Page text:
Argel Frank Fundora, a local producer, also advocates the use of organic matter. From Urban Agriculture, he comes to the table with chemical-free products with very good quality and extremely healthy. “Our areas are totally ecological, we do not use fertilizers; when some of the sowed ones are infected, we eliminate the cultivation and we do not apply these products, because in the end, they deteriorate the human health.”

He also lists the agroecological techniques he uses, among which he mentions millet barriers, corn, sorghum, and as repellent plants, copetua, oregano and nim, along with other varieties that give off a strong odor and this helps keep pests out of the crops, he said.


The business group known as Biological and Pharmaceutical Laboratories (Labiofam) in Las Tunas is taking a firm step forward in its commitment to replace imports and guarantee organic products for crops and soils.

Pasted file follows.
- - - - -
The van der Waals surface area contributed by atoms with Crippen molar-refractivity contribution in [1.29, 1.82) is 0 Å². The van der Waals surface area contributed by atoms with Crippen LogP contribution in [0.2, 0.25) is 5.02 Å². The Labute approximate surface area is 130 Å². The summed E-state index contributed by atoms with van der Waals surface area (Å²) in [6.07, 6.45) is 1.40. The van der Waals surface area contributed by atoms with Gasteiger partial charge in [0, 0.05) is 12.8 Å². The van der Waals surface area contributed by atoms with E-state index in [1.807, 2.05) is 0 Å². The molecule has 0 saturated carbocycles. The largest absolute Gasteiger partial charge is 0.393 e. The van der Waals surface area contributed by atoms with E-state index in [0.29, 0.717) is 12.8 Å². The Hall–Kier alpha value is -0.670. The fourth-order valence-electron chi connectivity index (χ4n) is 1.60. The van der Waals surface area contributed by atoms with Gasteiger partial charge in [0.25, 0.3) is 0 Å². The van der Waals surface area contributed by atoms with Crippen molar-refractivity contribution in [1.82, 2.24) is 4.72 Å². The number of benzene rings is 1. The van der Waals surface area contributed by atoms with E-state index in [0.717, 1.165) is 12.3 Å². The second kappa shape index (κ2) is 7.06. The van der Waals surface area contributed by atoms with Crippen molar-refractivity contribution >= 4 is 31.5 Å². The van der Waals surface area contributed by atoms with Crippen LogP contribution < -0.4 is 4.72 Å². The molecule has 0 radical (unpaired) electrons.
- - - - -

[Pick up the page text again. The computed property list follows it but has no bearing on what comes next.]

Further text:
Yusimí Tamayo Ronda, Business and Production Director of Labiofam, says that “there are three environmentally friendly and chemical-free basic products that this company basically makes, such as pesticides and soil fungi. The tricosave, baseave and nicosave are made by us in our CREE and later they are commercialized by the Logistics Business Group of the Ministry of Agriculture (Gelma).”

For example, “tricosave is excellent for disinfecting the soil and the seedbed when taking it to the land, and many of our farmers do not know it,” Yusimí warned.
“Farmers must make their demands for one year and we produce them accordingly, but even the order for this noble and efficient product is very little. Our intention is to produce more and we are able to do so; even when there is no packaging we look for alternatives so that marketing does not stop.”